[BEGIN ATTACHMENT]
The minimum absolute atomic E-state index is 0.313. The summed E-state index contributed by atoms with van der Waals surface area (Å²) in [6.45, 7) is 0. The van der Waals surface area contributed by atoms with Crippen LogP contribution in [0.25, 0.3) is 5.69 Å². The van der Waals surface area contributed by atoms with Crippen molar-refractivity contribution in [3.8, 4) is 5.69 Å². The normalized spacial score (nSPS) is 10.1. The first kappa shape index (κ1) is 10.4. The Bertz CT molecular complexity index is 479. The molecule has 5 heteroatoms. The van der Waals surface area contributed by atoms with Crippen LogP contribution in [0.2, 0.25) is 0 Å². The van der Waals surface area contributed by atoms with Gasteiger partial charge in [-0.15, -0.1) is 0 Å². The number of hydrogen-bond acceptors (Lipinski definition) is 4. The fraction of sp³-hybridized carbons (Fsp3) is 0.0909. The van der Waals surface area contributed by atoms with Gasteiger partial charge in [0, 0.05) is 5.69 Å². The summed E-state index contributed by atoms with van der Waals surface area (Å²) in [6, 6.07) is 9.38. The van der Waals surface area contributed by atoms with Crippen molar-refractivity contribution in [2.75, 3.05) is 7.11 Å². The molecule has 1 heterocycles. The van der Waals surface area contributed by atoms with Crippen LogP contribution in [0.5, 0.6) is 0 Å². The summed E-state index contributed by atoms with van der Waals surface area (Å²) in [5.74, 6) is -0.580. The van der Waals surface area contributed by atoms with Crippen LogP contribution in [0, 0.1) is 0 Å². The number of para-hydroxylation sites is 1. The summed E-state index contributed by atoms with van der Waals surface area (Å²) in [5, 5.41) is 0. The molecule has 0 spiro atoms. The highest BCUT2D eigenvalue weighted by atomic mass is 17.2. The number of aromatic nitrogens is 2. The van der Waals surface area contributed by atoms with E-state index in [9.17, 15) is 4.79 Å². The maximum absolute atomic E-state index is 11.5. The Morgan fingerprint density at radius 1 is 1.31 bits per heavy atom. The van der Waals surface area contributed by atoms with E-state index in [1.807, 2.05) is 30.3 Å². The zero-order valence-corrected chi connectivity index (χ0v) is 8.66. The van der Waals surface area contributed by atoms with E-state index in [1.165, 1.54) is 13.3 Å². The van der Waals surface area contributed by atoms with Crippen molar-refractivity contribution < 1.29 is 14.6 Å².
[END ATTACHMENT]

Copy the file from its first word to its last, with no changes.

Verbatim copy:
The minimum absolute atomic E-state index is 0.313. The summed E-state index contributed by atoms with van der Waals surface area (Å²) in [6.45, 7) is 0. The van der Waals surface area contributed by atoms with Crippen LogP contribution in [0.25, 0.3) is 5.69 Å². The van der Waals surface area contributed by atoms with Crippen molar-refractivity contribution in [3.8, 4) is 5.69 Å². The normalized spacial score (nSPS) is 10.1. The first kappa shape index (κ1) is 10.4. The Bertz CT molecular complexity index is 479. The molecule has 5 heteroatoms. The van der Waals surface area contributed by atoms with Crippen LogP contribution in [0.2, 0.25) is 0 Å². The van der Waals surface area contributed by atoms with Gasteiger partial charge in [-0.15, -0.1) is 0 Å². The number of hydrogen-bond acceptors (Lipinski definition) is 4. The fraction of sp³-hybridized carbons (Fsp3) is 0.0909. The van der Waals surface area contributed by atoms with Gasteiger partial charge in [0, 0.05) is 5.69 Å². The summed E-state index contributed by atoms with van der Waals surface area (Å²) in [6, 6.07) is 9.38. The van der Waals surface area contributed by atoms with Crippen molar-refractivity contribution in [2.75, 3.05) is 7.11 Å². The molecule has 1 heterocycles. The van der Waals surface area contributed by atoms with Crippen LogP contribution in [0.5, 0.6) is 0 Å². The summed E-state index contributed by atoms with van der Waals surface area (Å²) in [5.74, 6) is -0.580. The van der Waals surface area contributed by atoms with Crippen LogP contribution in [0, 0.1) is 0 Å². The number of para-hydroxylation sites is 1. The summed E-state index contributed by atoms with van der Waals surface area (Å²) in [5, 5.41) is 0. The molecule has 0 spiro atoms. The highest BCUT2D eigenvalue weighted by atomic mass is 17.2. The number of aromatic nitrogens is 2. The van der Waals surface area contributed by atoms with E-state index in [9.17, 15) is 4.79 Å². The maximum absolute atomic E-state index is 11.5. The Morgan fingerprint density at radius 1 is 1.31 bits per heavy atom. The van der Waals surface area contributed by atoms with E-state index in [1.807, 2.05) is 30.3 Å². The zero-order valence-corrected chi connectivity index (χ0v) is 8.66. The van der Waals surface area contributed by atoms with E-state index in [1.165, 1.54) is 13.3 Å². The van der Waals surface area contributed by atoms with Crippen molar-refractivity contribution < 1.29 is 14.6 Å².